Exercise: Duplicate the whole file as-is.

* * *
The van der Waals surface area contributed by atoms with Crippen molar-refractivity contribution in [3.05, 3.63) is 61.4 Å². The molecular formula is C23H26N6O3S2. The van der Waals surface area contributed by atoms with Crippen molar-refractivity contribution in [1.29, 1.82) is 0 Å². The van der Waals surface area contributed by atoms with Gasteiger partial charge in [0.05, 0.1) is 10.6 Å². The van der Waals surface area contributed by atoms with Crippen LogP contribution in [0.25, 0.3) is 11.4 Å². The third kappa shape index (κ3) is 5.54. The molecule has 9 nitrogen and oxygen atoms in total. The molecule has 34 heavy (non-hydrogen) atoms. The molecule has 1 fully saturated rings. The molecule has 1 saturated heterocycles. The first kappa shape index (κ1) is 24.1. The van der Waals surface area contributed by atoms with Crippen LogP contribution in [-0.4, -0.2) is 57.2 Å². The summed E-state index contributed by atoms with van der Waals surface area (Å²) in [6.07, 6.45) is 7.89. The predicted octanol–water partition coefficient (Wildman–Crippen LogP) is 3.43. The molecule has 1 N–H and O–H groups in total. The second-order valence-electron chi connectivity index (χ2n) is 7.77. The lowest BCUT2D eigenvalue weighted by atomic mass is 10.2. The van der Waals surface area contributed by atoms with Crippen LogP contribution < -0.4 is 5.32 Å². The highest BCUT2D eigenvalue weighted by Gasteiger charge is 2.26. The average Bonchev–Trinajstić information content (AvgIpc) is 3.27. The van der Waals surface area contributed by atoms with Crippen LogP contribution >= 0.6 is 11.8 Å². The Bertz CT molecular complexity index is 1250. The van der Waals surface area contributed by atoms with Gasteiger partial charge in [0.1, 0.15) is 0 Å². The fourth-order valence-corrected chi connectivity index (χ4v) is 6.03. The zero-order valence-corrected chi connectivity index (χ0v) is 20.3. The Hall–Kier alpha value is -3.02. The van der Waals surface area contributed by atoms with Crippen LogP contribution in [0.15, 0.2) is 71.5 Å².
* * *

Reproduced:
The van der Waals surface area contributed by atoms with Crippen molar-refractivity contribution in [3.05, 3.63) is 61.4 Å². The molecular formula is C23H26N6O3S2. The van der Waals surface area contributed by atoms with Crippen molar-refractivity contribution in [1.29, 1.82) is 0 Å². The van der Waals surface area contributed by atoms with Gasteiger partial charge in [0.05, 0.1) is 10.6 Å². The van der Waals surface area contributed by atoms with Crippen LogP contribution in [0.25, 0.3) is 11.4 Å². The third kappa shape index (κ3) is 5.54. The molecule has 9 nitrogen and oxygen atoms in total. The molecule has 34 heavy (non-hydrogen) atoms. The molecule has 1 fully saturated rings. The molecule has 1 saturated heterocycles. The first kappa shape index (κ1) is 24.1. The van der Waals surface area contributed by atoms with Crippen LogP contribution in [-0.4, -0.2) is 57.2 Å². The summed E-state index contributed by atoms with van der Waals surface area (Å²) in [6.07, 6.45) is 7.89. The predicted octanol–water partition coefficient (Wildman–Crippen LogP) is 3.43. The molecule has 1 N–H and O–H groups in total. The second-order valence-electron chi connectivity index (χ2n) is 7.77. The lowest BCUT2D eigenvalue weighted by atomic mass is 10.2. The van der Waals surface area contributed by atoms with Crippen LogP contribution < -0.4 is 5.32 Å². The highest BCUT2D eigenvalue weighted by Gasteiger charge is 2.26. The average Bonchev–Trinajstić information content (AvgIpc) is 3.27. The van der Waals surface area contributed by atoms with Crippen LogP contribution >= 0.6 is 11.8 Å². The Bertz CT molecular complexity index is 1250. The van der Waals surface area contributed by atoms with Gasteiger partial charge in [0.1, 0.15) is 0 Å². The fourth-order valence-corrected chi connectivity index (χ4v) is 6.03. The zero-order valence-corrected chi connectivity index (χ0v) is 20.3. The Hall–Kier alpha value is -3.02. The van der Waals surface area contributed by atoms with Crippen LogP contribution in [0.15, 0.2) is 71.5 Å².